Mbundu said the city needed to unlock funds to support small businesses because the government would not create the jobs needed, but the private sector would.

“We are setting up an SMME round table so we can remain accountable to businesses on a monthly basis. We need to improve the informal economy and restore credibility for big businesses to return to Johannesburg,” said Mbundu.

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Developmental planning

Belinda Echeozonjoku, MMC for Developmental Planning, said red tape was destroying development in the city.

“We realised that development takes long to process, resulting in people erecting illegal structures. Developers now prefer the coastal regions because the processes there are easier,” said Echeozonjoku

Echeozonjoku said in order for businesses to remain in Joburg, developmental planning processes needed to be simplified.

“We need to fix the system. In future, you will be forced to use architects for building plans. Online applications will use accredited architects to reduce the red tape in the process.

“If building plans are sub-standard, the system will reject that application. Only accredited architects will be used. This will reduce time frames and red tape for developers,” said Echeozonjoku.

Roads and transport

Funzi Ngobeni, MMC for Roads and Transport, also has his eye on fixing problems in the inner city. “We will be working with the Joburg Road Agency. It’s important to note that heavy rainfall has worsened the roads.”

Ngobeni said that JRA has a recovery plan to deal with the pothole backlog. But, first, the city needed to eradicate corruption in JRA from grassroots to management.

He also touched on the cable theft problem that caused widespread traffic light malfunctioning and the collapse of Metrorail.

“That mode of transport has collapsed. It is not a city failure, that is a Prasa failure and we want to hold them accountable. We want to engage with other cities like Tshwane and Cape Town to hold the national department accountable,” said Ngobeni.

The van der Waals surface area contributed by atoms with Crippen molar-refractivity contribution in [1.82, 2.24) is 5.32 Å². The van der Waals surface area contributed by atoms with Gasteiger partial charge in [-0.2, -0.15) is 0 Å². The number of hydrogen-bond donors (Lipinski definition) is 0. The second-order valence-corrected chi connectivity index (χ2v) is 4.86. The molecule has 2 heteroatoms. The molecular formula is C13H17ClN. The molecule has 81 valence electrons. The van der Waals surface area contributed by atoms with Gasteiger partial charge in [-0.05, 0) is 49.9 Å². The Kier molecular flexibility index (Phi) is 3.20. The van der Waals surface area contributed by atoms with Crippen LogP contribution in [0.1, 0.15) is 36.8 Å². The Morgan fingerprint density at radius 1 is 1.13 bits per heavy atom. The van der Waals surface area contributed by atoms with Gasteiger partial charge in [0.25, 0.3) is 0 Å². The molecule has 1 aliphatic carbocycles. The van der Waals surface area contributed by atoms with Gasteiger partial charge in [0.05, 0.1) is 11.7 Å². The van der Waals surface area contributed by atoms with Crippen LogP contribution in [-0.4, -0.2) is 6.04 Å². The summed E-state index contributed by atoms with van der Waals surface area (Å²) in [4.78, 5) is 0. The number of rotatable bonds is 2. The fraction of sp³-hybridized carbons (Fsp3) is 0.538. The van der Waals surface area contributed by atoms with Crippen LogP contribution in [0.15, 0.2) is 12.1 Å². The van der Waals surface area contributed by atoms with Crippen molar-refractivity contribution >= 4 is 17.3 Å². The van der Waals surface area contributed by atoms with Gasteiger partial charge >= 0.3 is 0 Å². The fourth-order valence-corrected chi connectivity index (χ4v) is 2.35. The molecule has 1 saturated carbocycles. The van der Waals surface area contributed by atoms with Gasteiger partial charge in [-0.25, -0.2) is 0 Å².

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Housing

MMC for Housing Mlungisi Mabaso’s department wants to formalise informal settlements by bringing services to the townships.

“Johannesburg accounts for most of the people waiting for homes on the national housing register, but we don’t receive support from the province,” said Mabaso.

“We’re launching service stands for people to build homes. Housing allocations are taking forever. If we can bring water, power, sanitation and roads to where people are already living, they don’t die waiting for homes,” said Mabaso.

Corporate and shared services

MMC Leah Knott tackled problems around ‘city processes’, which she says became difficult in the past few years. “It was almost as if the world was going forward and we were going backwards,” she said.

Knott said that service delivery in Johannesburg operates in silos which made reporting problems unnecessarily complicated for residents.

From several service hotlines to long call waiting times, and problematic systems, residents are spending too much time and resources trying to report problems to the city.

“It’s frustrating for residents to log problems and faults, you are sent from pillar to post, there are about seven apps that CoJ uses. We need integrated smart services,” said Knott.

The new government appears optimistic about the future. But it’s anyone’s guess as to how long it will take to return the glitter and glamour back to the City of Gold.